Thursday, June 21, 2007

In Defense of the Automobile

The automobile has taken it on the chin lately. Enabler of suburban sprawl, global warmer, in need of gasoline whose purchase requires bankrolling the jihad, and all-around contributor to modern American obesity, the car is coming under scrutiny by Congress and the elite press for its consequences for humanity. Many people shudder at the thought of the Chinese and Indians taking to the car the way Americans, Europeans and Japanese have. Recognizing that the global-warming problems are almost certainly exaggerated (and even if they are not), this attitude is a mistake

I confess I was motivated to write this by overhearing a conversation in which someone criticized car ownership as causing more trouble - expense, parking hassles - than it was worth. Certainly, in a few select urban environments, that is probably true. But the prevailing anti-auto sentiment is profoundly mispalced, for the car is one of the most pro-liberty inventions in human history. For almost all of the history of civilization most people have been confined to a particular place because the costs of leaving were so high. A few adventurous soldiers or traders might wander far afield, but most people were born, lived and died within a ten-mile radius of where they were born.

More than any other form of transportation, even the airplane, the car changed all that. Commercial air travel allows you to go great distances, but only (typically) by arranging the travel well in advance, and at significant expense. Provided only that you can afford the gas, you can hit the road as the mood strikes you. And this is an astonishing breakthrough for human freedom. The Model T in particular was a spectacular human breakthrough, opening up to all possibilities once only available to the richest.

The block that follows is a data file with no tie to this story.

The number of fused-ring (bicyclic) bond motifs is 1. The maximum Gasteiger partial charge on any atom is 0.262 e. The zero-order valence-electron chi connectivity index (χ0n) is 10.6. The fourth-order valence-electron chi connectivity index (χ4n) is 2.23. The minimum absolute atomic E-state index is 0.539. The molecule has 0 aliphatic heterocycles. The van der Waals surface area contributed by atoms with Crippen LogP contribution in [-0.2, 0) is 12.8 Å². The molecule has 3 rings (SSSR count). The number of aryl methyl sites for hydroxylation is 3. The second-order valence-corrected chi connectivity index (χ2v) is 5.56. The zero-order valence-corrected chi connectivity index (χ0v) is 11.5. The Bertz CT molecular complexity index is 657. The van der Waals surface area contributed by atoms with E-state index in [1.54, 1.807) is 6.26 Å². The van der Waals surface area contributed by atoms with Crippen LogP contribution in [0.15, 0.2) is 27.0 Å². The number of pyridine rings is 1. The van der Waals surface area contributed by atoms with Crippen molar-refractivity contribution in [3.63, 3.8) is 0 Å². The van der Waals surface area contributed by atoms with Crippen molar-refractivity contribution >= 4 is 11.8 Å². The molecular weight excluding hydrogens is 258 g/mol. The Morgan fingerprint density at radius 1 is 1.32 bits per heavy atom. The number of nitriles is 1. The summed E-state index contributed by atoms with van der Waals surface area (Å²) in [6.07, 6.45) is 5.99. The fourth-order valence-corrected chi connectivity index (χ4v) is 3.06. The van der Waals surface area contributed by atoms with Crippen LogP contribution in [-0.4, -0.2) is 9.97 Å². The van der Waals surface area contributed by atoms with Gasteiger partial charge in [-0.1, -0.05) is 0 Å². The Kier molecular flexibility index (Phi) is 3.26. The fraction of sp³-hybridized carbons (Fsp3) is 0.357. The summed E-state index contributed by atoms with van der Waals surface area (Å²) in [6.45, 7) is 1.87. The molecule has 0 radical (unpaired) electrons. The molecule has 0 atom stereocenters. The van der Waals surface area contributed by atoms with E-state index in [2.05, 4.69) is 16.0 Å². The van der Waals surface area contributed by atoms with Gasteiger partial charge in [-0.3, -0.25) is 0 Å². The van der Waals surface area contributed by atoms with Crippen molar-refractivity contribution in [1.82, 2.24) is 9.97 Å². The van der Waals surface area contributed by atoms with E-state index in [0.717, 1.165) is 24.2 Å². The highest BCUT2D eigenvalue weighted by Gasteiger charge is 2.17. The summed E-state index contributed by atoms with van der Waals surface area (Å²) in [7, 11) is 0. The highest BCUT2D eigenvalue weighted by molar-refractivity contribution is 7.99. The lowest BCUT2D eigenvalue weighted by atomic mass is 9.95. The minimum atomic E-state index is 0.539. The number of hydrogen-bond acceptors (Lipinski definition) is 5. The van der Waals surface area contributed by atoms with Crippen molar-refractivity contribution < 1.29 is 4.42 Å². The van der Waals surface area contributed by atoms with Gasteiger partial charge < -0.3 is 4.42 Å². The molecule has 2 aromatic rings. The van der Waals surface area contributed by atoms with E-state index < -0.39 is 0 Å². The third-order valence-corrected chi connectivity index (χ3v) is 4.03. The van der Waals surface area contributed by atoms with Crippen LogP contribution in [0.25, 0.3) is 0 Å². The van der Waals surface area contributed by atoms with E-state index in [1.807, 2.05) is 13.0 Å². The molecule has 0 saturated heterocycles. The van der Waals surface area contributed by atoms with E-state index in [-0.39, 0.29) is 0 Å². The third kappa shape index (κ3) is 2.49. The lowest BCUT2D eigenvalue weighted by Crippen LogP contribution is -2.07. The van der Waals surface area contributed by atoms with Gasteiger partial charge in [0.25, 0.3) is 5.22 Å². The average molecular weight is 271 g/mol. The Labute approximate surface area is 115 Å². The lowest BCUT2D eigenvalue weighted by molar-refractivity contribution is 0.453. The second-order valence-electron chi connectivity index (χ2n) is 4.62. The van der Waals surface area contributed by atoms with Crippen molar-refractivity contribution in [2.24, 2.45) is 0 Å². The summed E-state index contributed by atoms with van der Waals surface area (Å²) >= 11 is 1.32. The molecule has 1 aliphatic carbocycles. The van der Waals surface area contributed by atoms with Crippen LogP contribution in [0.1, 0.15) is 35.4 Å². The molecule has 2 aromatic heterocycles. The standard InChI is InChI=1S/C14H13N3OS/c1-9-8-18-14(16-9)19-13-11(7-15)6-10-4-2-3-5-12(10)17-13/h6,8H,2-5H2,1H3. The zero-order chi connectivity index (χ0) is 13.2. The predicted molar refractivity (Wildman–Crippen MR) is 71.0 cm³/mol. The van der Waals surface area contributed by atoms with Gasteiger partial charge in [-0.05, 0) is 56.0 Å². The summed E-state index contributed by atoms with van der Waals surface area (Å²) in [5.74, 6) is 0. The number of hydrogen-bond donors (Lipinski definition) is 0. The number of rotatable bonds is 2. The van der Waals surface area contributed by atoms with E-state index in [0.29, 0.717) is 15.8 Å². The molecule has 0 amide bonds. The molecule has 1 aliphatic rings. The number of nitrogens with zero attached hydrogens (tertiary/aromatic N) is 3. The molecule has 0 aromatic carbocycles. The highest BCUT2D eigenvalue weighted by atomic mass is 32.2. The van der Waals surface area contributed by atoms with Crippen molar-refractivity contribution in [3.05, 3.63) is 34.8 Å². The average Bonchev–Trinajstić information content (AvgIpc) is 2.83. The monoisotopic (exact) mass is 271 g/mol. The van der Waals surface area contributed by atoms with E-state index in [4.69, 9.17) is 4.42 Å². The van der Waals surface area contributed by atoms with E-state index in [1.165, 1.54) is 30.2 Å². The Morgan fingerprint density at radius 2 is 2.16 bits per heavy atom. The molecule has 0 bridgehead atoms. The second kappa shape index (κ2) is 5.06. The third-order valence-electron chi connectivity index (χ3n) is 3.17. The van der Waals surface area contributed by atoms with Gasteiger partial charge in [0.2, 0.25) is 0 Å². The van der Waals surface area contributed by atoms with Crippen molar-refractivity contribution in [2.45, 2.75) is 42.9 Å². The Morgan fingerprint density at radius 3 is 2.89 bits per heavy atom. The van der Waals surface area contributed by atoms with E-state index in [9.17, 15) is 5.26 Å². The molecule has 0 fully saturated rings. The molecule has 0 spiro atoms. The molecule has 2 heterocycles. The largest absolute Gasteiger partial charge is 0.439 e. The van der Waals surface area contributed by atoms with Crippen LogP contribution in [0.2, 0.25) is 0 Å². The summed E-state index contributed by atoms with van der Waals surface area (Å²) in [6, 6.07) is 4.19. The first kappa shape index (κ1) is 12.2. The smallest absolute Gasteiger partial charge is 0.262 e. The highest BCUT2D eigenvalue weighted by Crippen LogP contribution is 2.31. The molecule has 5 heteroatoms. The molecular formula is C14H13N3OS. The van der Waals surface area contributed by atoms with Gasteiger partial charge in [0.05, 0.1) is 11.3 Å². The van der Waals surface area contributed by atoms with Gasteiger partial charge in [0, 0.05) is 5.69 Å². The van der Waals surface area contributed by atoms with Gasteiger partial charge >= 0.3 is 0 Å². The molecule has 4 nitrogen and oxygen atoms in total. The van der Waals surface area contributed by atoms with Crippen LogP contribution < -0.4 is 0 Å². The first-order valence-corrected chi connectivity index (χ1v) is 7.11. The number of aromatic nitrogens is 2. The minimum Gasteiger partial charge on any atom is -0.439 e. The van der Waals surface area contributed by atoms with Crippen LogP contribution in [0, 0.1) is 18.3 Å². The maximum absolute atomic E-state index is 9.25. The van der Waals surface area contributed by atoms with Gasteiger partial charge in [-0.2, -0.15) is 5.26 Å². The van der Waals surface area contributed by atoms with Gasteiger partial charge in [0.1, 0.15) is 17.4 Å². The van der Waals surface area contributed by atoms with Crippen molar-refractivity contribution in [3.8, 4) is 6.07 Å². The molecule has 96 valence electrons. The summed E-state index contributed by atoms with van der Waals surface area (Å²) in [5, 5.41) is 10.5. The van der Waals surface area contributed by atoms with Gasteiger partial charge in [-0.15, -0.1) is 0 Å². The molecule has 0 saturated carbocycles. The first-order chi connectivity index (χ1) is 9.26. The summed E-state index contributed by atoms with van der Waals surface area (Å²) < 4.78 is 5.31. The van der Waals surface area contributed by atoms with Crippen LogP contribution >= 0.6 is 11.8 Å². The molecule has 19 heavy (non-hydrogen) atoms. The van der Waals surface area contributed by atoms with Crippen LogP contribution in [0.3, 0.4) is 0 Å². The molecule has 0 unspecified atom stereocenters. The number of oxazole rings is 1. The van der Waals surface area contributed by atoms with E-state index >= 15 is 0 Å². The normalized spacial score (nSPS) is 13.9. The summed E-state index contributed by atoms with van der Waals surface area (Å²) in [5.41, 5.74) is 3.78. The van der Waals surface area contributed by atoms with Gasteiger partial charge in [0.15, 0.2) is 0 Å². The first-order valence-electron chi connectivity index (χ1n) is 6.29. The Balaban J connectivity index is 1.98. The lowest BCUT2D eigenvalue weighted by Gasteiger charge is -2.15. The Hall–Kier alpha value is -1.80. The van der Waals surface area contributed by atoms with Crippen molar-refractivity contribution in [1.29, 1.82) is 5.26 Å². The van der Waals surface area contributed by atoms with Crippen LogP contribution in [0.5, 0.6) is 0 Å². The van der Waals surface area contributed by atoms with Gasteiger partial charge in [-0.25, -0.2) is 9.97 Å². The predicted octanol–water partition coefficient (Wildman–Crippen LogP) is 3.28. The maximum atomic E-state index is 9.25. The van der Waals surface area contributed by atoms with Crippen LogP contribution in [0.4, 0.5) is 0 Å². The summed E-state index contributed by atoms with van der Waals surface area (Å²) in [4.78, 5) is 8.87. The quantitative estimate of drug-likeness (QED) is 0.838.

Previously, if the environment around you was hazardous or unpromising, all you could do was try, within (often severe) prevailing social constraints, to change it. Suddenly, you could leave. The ambitious young man stuck in an economically moribund region can pack up and leave for something better. The person who senses a profitable opportunity between two distant locations can use his vehicle to knit them together. Jack Kerouac can hit the road and write about whatever he was searching for. The car as vehicle, as it were, for self-expression gives us the hot rod, the low-rider, the carefully polished convertible – a manifestation of beauty every bit as valid as high fashion or other forms of expressive art. More profoundly, the Iraqi in danger because of confessional fratricide can get in a car and head for Jordan; the woman in danger from domestic violence can put the children in the car and head for someplace safe and far, rather than relying on her close neighbors (known, typically, to her abuser) for protection.

The automobile is on a par with the telegraph and central indoor climate control as an expander of what is possible. If Wikipedia is to be believed, there are about 590 million cars on the road, and there are going to be many more as global living standards rise. No matter what the urbanites isolated in their doorman buildings and the carbonphobes say, this will continue – the automobile liberates commerce, weakens the capacity to repress, and generally makes things possible that once were not. That is why we like them so.


Blogger Gledwood said...

I get your point, but surely if they had special lanes for scooters and we all rode them for normal daily business the roads would be safer and pollution would go down ...

9:39 AM  
Blogger Gledwood said...

great blog you've got here btw: you were Next Blog along from me which is how I found myself here!

9:40 AM  
Blogger Evan said...

Thanks for the praise. But scooters are much more dangerous, at least for the driver, than autos. If everyone drove scooters everyone would get into scooter accidents, and the consequences, I think, would be much worse than car accidents, just as big cars are safer than small ones.

2:12 PM  

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